We recently explored how Formula 1 has embraced 3D printing to fabricate car parts, test prototypes, and even guide regulatory decisions. Suffice to say, F1 and AM are now tightly intertwined. Youtuber Indeterminate Design (ID) is taking that relationship to another level with his fully functional 3D printed F1 gearbox.

Over a series of videos, ID details the lengthy process of designing, printing (300+ hours), and assembling the 1:1 scale model. In the first video, he describes the technical difficulties an F1 gearbox has to overcome, like managing the torque of 1,000 horsepower and 15,000 RPMs, all within the space of 180mm. He also demonstrates the assembly of the main gear clusters and the gear selector barrels. By the second video, he dives into the motors and electronics; an RC motor is used for the main drive shaft and Nema 17 stepper motors (commonly found on 3D printers) actuate the gear shifts. The third video focuses on his efforts in getting the shifting to work electronically and testing the max RPMs. Part four is dedicated to the software and control systems he created to run the gearbox as well the housing that fits all of the electronics. And the printed F1 style steering wheel with paddle shifters really ties the project together. By the fifth video, he puts it all together and shows the paddle shifters wirelessly shifting the gears with the motor running. It’s pretty amazing.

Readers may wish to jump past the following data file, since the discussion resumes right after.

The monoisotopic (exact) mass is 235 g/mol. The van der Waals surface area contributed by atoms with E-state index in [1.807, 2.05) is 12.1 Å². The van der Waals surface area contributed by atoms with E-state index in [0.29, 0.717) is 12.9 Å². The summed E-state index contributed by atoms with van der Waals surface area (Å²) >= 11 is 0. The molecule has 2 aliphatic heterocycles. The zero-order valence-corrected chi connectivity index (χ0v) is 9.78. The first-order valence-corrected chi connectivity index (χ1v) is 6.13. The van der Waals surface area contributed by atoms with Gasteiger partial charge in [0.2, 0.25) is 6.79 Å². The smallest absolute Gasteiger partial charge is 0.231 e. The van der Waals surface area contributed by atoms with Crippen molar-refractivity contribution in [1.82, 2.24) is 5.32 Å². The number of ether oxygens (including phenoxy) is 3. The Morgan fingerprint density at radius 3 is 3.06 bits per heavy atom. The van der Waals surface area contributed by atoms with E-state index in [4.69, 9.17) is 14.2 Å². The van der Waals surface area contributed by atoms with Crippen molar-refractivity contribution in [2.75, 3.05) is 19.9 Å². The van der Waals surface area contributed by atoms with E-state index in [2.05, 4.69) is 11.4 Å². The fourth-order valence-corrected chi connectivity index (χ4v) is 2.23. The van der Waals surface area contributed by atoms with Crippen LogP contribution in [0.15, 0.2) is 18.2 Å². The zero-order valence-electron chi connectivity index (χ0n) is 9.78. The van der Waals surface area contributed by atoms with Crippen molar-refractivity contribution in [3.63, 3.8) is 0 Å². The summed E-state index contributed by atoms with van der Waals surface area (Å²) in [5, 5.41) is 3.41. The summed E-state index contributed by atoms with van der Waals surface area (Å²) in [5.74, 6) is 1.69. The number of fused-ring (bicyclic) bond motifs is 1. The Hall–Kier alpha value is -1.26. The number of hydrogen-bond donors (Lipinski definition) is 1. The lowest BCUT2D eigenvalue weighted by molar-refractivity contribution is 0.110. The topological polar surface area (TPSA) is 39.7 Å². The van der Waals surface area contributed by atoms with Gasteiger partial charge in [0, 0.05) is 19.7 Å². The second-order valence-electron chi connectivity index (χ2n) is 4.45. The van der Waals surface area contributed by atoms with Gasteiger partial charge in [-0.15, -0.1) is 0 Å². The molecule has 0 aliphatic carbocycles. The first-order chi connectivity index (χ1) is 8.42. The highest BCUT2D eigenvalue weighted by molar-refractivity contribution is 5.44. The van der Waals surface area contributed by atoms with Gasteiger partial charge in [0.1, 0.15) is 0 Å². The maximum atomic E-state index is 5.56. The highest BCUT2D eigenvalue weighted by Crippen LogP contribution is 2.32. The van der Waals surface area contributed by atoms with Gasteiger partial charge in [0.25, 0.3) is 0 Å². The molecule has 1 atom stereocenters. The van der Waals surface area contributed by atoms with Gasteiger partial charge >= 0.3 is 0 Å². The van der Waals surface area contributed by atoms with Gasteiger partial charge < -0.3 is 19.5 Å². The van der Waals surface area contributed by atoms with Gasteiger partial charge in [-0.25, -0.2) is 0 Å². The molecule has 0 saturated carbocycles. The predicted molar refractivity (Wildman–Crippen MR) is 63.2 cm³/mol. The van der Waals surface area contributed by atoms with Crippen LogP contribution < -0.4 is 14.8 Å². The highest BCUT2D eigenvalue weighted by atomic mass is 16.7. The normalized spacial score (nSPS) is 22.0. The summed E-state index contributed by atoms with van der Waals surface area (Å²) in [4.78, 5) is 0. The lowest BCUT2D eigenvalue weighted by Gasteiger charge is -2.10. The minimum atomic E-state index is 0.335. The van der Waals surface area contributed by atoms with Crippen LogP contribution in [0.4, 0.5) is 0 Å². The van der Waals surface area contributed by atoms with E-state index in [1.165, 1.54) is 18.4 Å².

3D Printed Working Model of an F1 Gearbox. Image credit: Indeterminate Design

Sequential gearboxes are engineering marvels, especially the kind used in F1 where everything has to be packed into such a tiny space. The tolerances are incredibly tight and there’s little room for error. ID printed all of the parts on a simple DIY 3D printer and most of the parts were printed in PLA so the success of the project is a testament to the engineering skills of ID.

In the series he shares a couple tricks to help with tolerances of printed parts, such as applying super glue to rough areas and then sanding them smooth, or wrapping a layer of packing tape around shafts to reduce friction on the gears.

ID has done a fantastic job of demonstrating that inexpensive 3D printers and materials can be employed to create incredibly complex assemblies.